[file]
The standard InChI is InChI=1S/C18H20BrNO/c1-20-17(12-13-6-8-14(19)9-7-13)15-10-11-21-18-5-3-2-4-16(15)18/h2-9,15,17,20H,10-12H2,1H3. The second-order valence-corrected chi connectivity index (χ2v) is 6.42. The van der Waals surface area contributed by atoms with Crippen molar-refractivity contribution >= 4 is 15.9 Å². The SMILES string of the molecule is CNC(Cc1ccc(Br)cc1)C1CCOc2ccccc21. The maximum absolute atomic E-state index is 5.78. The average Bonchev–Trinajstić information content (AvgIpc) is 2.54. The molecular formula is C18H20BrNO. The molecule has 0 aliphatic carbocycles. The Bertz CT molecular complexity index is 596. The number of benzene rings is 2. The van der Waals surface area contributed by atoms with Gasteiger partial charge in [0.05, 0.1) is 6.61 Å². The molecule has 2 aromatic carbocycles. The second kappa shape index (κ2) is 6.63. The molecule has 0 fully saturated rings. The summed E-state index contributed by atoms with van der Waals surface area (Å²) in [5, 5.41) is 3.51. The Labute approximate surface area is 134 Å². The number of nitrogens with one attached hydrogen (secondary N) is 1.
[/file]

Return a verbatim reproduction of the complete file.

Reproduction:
The standard InChI is InChI=1S/C18H20BrNO/c1-20-17(12-13-6-8-14(19)9-7-13)15-10-11-21-18-5-3-2-4-16(15)18/h2-9,15,17,20H,10-12H2,1H3. The second-order valence-corrected chi connectivity index (χ2v) is 6.42. The van der Waals surface area contributed by atoms with Crippen molar-refractivity contribution >= 4 is 15.9 Å². The SMILES string of the molecule is CNC(Cc1ccc(Br)cc1)C1CCOc2ccccc21. The maximum absolute atomic E-state index is 5.78. The average Bonchev–Trinajstić information content (AvgIpc) is 2.54. The molecular formula is C18H20BrNO. The molecule has 0 aliphatic carbocycles. The Bertz CT molecular complexity index is 596. The number of benzene rings is 2. The van der Waals surface area contributed by atoms with Gasteiger partial charge in [0.05, 0.1) is 6.61 Å². The molecule has 2 aromatic carbocycles. The second kappa shape index (κ2) is 6.63. The molecule has 0 fully saturated rings. The summed E-state index contributed by atoms with van der Waals surface area (Å²) in [5, 5.41) is 3.51. The Labute approximate surface area is 134 Å². The number of nitrogens with one attached hydrogen (secondary N) is 1.